We are continuing our Practical Life 🙌 Activities 101 🎥 Series 🎇 with 💦WET pouring, but this time it is pouring 1:2, where a child will pour from one spouted pitcher into two non-spouted cups, and back. Make sure to introduce this lesson after a child shows confidence in pouring using exclusively spouted pitchers like in 💦WET Spout Pouring 1:1 (see the 🔗link to the📃 post👇below) since you want to assure success to your child.
What you will need:
🔹a tray that is comfortable to take off the shelf and carry to the work-space (you may want to line it with a shelf-liner to prevent any sliding around);
🔹 one large spouted glass pitcher with a wide mouth filled with 💦water (I added 💙 blue coloring);
🔹two NON-spouted glasses or cups or even shallow bowls;
🔹a sponge to wipe any drips or to wipe a tray dry.
💡TIP: Make sure that the spout is large enough since the child will have to pour the water back from NON-spouted glasses into the pitcher, and you want to prevent frustration and assure as much success to your child as possible.
As you see in this video, Adrian (at 3.5 years old) is still spilling some water while pouring back from non-spouted glasses into the pitcher. However, spills are a natural part of this lesson, triggering reasoning skills as the child will have to realize the cause-and-effect and figure out what to do when something spills, that is wiping the spills thoroughly.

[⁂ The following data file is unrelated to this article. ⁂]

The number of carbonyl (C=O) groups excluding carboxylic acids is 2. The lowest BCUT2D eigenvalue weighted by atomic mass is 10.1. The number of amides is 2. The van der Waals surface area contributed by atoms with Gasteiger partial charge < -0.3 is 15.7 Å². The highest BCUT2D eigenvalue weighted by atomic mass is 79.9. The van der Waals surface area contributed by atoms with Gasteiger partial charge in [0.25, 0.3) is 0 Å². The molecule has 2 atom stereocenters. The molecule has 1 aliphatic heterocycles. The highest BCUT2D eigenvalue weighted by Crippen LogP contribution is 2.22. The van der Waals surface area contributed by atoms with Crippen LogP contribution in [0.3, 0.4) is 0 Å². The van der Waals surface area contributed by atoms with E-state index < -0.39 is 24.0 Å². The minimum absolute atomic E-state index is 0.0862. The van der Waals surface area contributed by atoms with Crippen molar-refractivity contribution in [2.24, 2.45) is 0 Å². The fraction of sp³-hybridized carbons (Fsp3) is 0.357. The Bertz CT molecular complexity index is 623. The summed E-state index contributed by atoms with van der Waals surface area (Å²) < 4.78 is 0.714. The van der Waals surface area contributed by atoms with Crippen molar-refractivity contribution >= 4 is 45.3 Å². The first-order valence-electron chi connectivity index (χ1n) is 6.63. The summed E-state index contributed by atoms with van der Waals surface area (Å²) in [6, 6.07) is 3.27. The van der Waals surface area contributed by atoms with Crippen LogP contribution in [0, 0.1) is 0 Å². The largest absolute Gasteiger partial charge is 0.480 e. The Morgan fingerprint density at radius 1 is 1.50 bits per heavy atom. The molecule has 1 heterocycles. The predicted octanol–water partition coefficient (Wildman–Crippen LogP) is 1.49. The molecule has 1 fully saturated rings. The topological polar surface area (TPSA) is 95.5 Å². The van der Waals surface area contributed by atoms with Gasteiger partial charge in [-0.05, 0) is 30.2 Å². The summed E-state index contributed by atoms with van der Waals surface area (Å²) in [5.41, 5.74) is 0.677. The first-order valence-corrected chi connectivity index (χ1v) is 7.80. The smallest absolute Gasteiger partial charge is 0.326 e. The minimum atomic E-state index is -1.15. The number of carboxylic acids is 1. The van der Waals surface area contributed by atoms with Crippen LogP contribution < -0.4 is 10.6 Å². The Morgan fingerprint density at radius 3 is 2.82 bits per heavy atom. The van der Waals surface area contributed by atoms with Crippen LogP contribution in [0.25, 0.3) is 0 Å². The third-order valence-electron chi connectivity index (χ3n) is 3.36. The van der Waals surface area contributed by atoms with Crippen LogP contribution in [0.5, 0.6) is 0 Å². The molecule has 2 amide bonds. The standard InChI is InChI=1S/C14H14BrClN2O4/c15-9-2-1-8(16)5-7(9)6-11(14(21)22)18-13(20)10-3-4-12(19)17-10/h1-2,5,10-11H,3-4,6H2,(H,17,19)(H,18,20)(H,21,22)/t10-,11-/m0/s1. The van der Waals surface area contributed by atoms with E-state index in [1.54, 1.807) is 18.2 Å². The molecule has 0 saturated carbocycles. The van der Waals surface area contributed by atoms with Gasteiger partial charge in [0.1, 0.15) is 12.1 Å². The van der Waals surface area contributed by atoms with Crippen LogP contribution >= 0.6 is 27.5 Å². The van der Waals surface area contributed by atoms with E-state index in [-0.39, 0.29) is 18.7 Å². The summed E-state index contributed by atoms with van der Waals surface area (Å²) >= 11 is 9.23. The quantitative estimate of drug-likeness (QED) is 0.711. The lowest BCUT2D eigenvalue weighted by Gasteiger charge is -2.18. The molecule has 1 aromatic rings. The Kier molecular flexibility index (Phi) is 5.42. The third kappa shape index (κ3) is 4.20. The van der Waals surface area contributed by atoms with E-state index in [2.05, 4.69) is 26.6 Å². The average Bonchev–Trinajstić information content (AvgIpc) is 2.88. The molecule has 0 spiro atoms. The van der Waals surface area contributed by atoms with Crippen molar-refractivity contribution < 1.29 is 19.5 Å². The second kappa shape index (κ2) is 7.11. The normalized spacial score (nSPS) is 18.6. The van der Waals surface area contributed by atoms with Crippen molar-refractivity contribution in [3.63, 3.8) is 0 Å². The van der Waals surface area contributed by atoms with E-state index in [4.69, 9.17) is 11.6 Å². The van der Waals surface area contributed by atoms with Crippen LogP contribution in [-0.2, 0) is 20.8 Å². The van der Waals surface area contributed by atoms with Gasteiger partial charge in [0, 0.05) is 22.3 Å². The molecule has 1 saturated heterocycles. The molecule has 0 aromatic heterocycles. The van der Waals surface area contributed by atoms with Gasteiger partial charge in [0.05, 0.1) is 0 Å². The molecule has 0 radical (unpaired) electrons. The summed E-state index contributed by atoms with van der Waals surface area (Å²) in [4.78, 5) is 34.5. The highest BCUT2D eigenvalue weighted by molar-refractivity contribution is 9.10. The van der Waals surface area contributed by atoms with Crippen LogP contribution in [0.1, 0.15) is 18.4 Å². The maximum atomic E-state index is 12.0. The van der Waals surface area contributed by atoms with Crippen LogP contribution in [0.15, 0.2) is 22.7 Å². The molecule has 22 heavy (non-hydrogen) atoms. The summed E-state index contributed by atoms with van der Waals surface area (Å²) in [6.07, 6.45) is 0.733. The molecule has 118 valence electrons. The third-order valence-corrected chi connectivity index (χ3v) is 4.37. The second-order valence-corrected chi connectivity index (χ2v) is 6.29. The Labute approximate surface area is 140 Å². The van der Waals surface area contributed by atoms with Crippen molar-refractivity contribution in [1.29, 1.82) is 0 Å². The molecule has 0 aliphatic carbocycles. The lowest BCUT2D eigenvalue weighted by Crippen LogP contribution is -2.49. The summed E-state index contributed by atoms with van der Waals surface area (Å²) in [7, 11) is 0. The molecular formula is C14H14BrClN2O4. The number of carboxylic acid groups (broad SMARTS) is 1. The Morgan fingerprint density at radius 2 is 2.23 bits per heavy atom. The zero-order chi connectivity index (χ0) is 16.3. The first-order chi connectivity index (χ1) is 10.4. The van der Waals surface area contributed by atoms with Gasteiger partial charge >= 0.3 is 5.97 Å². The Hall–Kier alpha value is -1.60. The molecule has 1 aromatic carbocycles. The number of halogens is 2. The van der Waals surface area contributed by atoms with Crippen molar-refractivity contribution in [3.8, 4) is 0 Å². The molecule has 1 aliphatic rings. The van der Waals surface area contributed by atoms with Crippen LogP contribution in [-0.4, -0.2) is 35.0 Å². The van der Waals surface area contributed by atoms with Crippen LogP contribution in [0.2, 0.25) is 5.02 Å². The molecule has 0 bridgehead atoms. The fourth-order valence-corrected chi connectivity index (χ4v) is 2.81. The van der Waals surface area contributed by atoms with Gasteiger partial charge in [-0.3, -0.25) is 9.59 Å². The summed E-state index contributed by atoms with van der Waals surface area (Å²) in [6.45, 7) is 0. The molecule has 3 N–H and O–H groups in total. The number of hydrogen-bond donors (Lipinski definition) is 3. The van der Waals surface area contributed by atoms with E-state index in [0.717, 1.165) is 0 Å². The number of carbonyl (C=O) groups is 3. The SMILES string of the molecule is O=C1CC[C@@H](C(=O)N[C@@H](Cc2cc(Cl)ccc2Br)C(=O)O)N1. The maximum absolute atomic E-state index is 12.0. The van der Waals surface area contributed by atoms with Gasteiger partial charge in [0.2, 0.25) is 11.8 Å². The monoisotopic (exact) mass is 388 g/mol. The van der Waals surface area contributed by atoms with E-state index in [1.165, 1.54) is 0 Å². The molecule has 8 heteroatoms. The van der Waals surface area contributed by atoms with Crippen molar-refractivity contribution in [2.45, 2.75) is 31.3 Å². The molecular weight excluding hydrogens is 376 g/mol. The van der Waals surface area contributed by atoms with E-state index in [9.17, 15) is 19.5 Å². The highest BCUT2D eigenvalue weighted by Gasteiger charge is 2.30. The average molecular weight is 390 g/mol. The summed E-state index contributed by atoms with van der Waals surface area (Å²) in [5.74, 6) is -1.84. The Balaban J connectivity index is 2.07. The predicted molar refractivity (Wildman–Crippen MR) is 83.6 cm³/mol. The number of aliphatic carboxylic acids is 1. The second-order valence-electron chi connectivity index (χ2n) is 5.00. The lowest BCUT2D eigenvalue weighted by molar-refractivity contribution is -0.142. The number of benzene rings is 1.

The pouring below is a little harder since Adrian is using a small non-transparent pitcher: we are actually using a porcelain handle-less creamer (buy here) and tiny 1.5 oz sake cups (buy here). This time, I added green coloring to the water to keep the activity a new twist.
💡TIP: Make sure that you do not have more water than will fit into both cups since the child will have to pour equally into each cup, and you do not what your child to end up with extra water.
"Pour, pour, pour …"
This activity is great at refining control of pouring, since the child might have to stop few times while pouring in one cup and then into the other (to prevent water from overflowing from the sides), and then go back and pour more in the first cup (like what Adrian did in this video). Also, some children might have an impulse to just pour the entire pitcher - and it is totally fine since they can naturally learn how to clean up the work and make everything the way it was so that they can start over again. Cleaning up is a part of the gross-motor control and part of this activity, and it gives them a lot of pride and the sense of accomplishment and success.
For more on pouring, see here "💦WET Spout Pouring 1:1 (Practical Life 🙌 Activities 101 🎥 Series 🎇)."